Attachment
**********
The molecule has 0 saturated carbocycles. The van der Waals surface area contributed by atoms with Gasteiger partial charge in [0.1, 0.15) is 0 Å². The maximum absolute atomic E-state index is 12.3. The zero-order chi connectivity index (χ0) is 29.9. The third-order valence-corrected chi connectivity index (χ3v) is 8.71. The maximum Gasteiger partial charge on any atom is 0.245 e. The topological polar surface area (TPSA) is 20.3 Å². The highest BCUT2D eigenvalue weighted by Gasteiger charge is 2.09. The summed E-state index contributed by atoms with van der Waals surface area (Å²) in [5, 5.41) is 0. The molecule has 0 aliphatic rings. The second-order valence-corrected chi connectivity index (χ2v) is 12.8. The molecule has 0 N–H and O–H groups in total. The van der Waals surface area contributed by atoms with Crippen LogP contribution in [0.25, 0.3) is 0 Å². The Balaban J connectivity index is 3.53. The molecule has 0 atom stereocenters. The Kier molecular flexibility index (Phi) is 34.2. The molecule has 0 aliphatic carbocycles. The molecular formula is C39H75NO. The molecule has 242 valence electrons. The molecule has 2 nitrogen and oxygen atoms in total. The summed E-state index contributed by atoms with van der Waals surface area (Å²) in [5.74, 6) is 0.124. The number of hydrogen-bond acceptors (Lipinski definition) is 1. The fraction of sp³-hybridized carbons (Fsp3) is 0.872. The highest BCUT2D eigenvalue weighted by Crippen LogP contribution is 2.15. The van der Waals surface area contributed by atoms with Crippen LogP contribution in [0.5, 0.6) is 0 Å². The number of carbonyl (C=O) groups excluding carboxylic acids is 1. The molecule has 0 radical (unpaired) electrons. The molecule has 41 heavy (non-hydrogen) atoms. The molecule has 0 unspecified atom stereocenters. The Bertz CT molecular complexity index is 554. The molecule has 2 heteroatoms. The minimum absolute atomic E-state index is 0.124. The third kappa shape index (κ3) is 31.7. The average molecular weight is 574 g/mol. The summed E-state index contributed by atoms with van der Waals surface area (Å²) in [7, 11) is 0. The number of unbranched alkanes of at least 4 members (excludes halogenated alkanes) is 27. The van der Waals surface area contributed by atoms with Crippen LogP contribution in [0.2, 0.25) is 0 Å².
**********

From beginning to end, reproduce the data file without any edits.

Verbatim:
The molecule has 0 saturated carbocycles. The van der Waals surface area contributed by atoms with Gasteiger partial charge in [0.1, 0.15) is 0 Å². The maximum absolute atomic E-state index is 12.3. The zero-order chi connectivity index (χ0) is 29.9. The third-order valence-corrected chi connectivity index (χ3v) is 8.71. The maximum Gasteiger partial charge on any atom is 0.245 e. The topological polar surface area (TPSA) is 20.3 Å². The highest BCUT2D eigenvalue weighted by Gasteiger charge is 2.09. The summed E-state index contributed by atoms with van der Waals surface area (Å²) in [5, 5.41) is 0. The molecule has 0 aliphatic rings. The second-order valence-corrected chi connectivity index (χ2v) is 12.8. The molecule has 0 N–H and O–H groups in total. The van der Waals surface area contributed by atoms with Crippen LogP contribution in [0.25, 0.3) is 0 Å². The Balaban J connectivity index is 3.53. The molecule has 0 atom stereocenters. The Kier molecular flexibility index (Phi) is 34.2. The molecule has 0 aliphatic carbocycles. The molecular formula is C39H75NO. The molecule has 242 valence electrons. The molecule has 2 nitrogen and oxygen atoms in total. The summed E-state index contributed by atoms with van der Waals surface area (Å²) in [5.74, 6) is 0.124. The number of hydrogen-bond acceptors (Lipinski definition) is 1. The fraction of sp³-hybridized carbons (Fsp3) is 0.872. The highest BCUT2D eigenvalue weighted by Crippen LogP contribution is 2.15. The van der Waals surface area contributed by atoms with Crippen LogP contribution in [0.5, 0.6) is 0 Å². The number of carbonyl (C=O) groups excluding carboxylic acids is 1. The molecule has 0 radical (unpaired) electrons. The molecule has 41 heavy (non-hydrogen) atoms. The molecule has 0 unspecified atom stereocenters. The Bertz CT molecular complexity index is 554. The molecule has 2 heteroatoms. The minimum absolute atomic E-state index is 0.124. The third kappa shape index (κ3) is 31.7. The average molecular weight is 574 g/mol. The summed E-state index contributed by atoms with van der Waals surface area (Å²) in [7, 11) is 0. The number of unbranched alkanes of at least 4 members (excludes halogenated alkanes) is 27. The van der Waals surface area contributed by atoms with Crippen LogP contribution in [0.2, 0.25) is 0 Å².